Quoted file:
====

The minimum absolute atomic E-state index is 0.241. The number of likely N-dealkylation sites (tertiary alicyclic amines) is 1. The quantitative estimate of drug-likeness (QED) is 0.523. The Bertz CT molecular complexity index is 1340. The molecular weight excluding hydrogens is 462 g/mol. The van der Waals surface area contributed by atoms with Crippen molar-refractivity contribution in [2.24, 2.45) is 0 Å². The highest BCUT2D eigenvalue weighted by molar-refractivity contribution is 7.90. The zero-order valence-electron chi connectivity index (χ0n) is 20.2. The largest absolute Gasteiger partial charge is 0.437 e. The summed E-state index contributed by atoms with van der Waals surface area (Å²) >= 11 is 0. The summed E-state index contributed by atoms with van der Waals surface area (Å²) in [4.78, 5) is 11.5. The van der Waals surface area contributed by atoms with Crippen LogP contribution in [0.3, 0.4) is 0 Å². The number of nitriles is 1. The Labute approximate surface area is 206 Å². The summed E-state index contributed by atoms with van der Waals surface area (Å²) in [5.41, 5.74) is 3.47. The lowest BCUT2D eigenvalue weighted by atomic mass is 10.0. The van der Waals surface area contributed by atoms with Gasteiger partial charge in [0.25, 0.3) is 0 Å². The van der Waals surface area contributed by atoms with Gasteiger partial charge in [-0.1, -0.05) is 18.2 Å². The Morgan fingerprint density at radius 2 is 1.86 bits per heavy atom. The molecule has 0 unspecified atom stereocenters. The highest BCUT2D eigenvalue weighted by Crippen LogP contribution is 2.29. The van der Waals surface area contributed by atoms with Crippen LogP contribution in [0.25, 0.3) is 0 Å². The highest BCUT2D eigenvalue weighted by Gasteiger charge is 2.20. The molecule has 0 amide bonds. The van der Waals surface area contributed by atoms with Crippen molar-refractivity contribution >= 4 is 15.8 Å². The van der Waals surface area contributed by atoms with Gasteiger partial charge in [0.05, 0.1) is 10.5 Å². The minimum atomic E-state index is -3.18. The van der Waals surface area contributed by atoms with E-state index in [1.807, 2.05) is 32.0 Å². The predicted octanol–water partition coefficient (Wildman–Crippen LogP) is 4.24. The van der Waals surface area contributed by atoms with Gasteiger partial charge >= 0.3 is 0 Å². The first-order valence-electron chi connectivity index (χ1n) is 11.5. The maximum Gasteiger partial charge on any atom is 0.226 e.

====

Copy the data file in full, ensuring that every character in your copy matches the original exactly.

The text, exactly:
The minimum absolute atomic E-state index is 0.241. The number of likely N-dealkylation sites (tertiary alicyclic amines) is 1. The quantitative estimate of drug-likeness (QED) is 0.523. The Bertz CT molecular complexity index is 1340. The molecular weight excluding hydrogens is 462 g/mol. The van der Waals surface area contributed by atoms with Crippen molar-refractivity contribution in [2.24, 2.45) is 0 Å². The highest BCUT2D eigenvalue weighted by molar-refractivity contribution is 7.90. The zero-order valence-electron chi connectivity index (χ0n) is 20.2. The largest absolute Gasteiger partial charge is 0.437 e. The summed E-state index contributed by atoms with van der Waals surface area (Å²) >= 11 is 0. The summed E-state index contributed by atoms with van der Waals surface area (Å²) in [4.78, 5) is 11.5. The van der Waals surface area contributed by atoms with Crippen LogP contribution in [0.3, 0.4) is 0 Å². The number of nitriles is 1. The Labute approximate surface area is 206 Å². The summed E-state index contributed by atoms with van der Waals surface area (Å²) in [5.41, 5.74) is 3.47. The lowest BCUT2D eigenvalue weighted by atomic mass is 10.0. The van der Waals surface area contributed by atoms with Gasteiger partial charge in [0.25, 0.3) is 0 Å². The van der Waals surface area contributed by atoms with Gasteiger partial charge in [-0.1, -0.05) is 18.2 Å². The Morgan fingerprint density at radius 2 is 1.86 bits per heavy atom. The molecule has 0 unspecified atom stereocenters. The highest BCUT2D eigenvalue weighted by Crippen LogP contribution is 2.29. The van der Waals surface area contributed by atoms with Crippen LogP contribution in [0.25, 0.3) is 0 Å². The highest BCUT2D eigenvalue weighted by Gasteiger charge is 2.20. The molecule has 0 amide bonds. The van der Waals surface area contributed by atoms with Crippen molar-refractivity contribution >= 4 is 15.8 Å². The van der Waals surface area contributed by atoms with Gasteiger partial charge in [0.05, 0.1) is 10.5 Å². The minimum atomic E-state index is -3.18. The van der Waals surface area contributed by atoms with E-state index in [1.807, 2.05) is 32.0 Å². The predicted octanol–water partition coefficient (Wildman–Crippen LogP) is 4.24. The van der Waals surface area contributed by atoms with Gasteiger partial charge >= 0.3 is 0 Å². The first-order valence-electron chi connectivity index (χ1n) is 11.5. The maximum Gasteiger partial charge on any atom is 0.226 e.